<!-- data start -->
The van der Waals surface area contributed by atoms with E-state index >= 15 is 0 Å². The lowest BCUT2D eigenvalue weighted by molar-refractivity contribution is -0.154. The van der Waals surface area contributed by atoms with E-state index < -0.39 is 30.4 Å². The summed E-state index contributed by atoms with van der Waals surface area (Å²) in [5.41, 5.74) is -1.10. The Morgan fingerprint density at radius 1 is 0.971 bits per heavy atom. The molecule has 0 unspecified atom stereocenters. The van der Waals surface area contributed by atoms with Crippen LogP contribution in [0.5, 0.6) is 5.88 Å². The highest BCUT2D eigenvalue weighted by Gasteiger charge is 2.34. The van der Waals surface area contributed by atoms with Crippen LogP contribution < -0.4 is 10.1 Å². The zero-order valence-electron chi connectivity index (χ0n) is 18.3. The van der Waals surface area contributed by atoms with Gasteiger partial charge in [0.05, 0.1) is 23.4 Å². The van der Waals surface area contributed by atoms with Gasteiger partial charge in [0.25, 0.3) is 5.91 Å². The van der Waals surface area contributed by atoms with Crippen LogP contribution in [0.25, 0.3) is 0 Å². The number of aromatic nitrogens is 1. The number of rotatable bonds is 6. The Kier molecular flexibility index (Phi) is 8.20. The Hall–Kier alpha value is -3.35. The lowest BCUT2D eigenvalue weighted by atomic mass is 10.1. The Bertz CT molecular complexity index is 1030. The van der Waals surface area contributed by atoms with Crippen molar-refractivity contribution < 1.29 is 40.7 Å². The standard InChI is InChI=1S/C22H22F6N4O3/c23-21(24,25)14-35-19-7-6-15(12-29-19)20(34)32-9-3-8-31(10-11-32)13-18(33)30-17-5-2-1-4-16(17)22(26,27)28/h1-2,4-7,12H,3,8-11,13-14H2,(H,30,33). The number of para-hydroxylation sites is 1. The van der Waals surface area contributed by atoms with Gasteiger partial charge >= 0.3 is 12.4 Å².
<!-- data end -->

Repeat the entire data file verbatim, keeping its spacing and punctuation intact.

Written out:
The van der Waals surface area contributed by atoms with E-state index >= 15 is 0 Å². The lowest BCUT2D eigenvalue weighted by molar-refractivity contribution is -0.154. The van der Waals surface area contributed by atoms with E-state index < -0.39 is 30.4 Å². The summed E-state index contributed by atoms with van der Waals surface area (Å²) in [5.41, 5.74) is -1.10. The Morgan fingerprint density at radius 1 is 0.971 bits per heavy atom. The molecule has 0 unspecified atom stereocenters. The van der Waals surface area contributed by atoms with Crippen LogP contribution in [0.5, 0.6) is 5.88 Å². The highest BCUT2D eigenvalue weighted by Gasteiger charge is 2.34. The van der Waals surface area contributed by atoms with Crippen LogP contribution < -0.4 is 10.1 Å². The zero-order valence-electron chi connectivity index (χ0n) is 18.3. The van der Waals surface area contributed by atoms with Gasteiger partial charge in [0.05, 0.1) is 23.4 Å². The van der Waals surface area contributed by atoms with Gasteiger partial charge in [0.25, 0.3) is 5.91 Å². The van der Waals surface area contributed by atoms with Crippen LogP contribution in [0.25, 0.3) is 0 Å². The number of aromatic nitrogens is 1. The number of rotatable bonds is 6. The Kier molecular flexibility index (Phi) is 8.20. The Hall–Kier alpha value is -3.35. The lowest BCUT2D eigenvalue weighted by atomic mass is 10.1. The Bertz CT molecular complexity index is 1030. The van der Waals surface area contributed by atoms with Crippen molar-refractivity contribution < 1.29 is 40.7 Å². The standard InChI is InChI=1S/C22H22F6N4O3/c23-21(24,25)14-35-19-7-6-15(12-29-19)20(34)32-9-3-8-31(10-11-32)13-18(33)30-17-5-2-1-4-16(17)22(26,27)28/h1-2,4-7,12H,3,8-11,13-14H2,(H,30,33). The number of para-hydroxylation sites is 1. The van der Waals surface area contributed by atoms with Gasteiger partial charge >= 0.3 is 12.4 Å².